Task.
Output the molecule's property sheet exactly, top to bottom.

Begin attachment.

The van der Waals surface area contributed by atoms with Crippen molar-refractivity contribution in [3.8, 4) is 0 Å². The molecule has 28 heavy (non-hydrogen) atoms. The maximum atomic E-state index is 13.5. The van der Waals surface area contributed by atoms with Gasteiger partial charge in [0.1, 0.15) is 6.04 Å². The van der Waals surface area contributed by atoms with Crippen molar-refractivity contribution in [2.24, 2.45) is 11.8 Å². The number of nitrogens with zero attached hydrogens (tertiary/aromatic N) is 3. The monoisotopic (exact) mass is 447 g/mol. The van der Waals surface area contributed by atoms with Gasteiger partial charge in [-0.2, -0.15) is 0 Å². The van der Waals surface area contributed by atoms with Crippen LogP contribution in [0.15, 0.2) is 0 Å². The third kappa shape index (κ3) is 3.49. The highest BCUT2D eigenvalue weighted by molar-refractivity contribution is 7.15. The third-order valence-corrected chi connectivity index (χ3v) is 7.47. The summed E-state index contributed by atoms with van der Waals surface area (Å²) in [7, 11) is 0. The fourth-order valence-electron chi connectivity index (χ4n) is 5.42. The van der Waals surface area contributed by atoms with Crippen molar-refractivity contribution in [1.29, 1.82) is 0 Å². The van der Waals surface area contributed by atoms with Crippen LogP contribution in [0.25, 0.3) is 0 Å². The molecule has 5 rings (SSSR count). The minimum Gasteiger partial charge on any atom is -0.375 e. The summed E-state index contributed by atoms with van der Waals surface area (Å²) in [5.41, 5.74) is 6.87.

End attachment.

The van der Waals surface area contributed by atoms with Crippen molar-refractivity contribution in [3.8, 4) is 0 Å². The molecule has 28 heavy (non-hydrogen) atoms. The maximum atomic E-state index is 13.5. The van der Waals surface area contributed by atoms with Gasteiger partial charge in [0.1, 0.15) is 6.04 Å². The van der Waals surface area contributed by atoms with Crippen molar-refractivity contribution in [2.24, 2.45) is 11.8 Å². The number of nitrogens with zero attached hydrogens (tertiary/aromatic N) is 3. The monoisotopic (exact) mass is 447 g/mol. The van der Waals surface area contributed by atoms with Gasteiger partial charge in [-0.2, -0.15) is 0 Å². The van der Waals surface area contributed by atoms with Crippen LogP contribution in [0.15, 0.2) is 0 Å². The third kappa shape index (κ3) is 3.49. The highest BCUT2D eigenvalue weighted by molar-refractivity contribution is 7.15. The third-order valence-corrected chi connectivity index (χ3v) is 7.47. The summed E-state index contributed by atoms with van der Waals surface area (Å²) in [7, 11) is 0. The fourth-order valence-electron chi connectivity index (χ4n) is 5.42. The van der Waals surface area contributed by atoms with Crippen molar-refractivity contribution in [1.29, 1.82) is 0 Å². The van der Waals surface area contributed by atoms with Crippen LogP contribution in [0.25, 0.3) is 0 Å². The molecule has 5 rings (SSSR count). The minimum Gasteiger partial charge on any atom is -0.375 e. The summed E-state index contributed by atoms with van der Waals surface area (Å²) in [5.41, 5.74) is 6.87.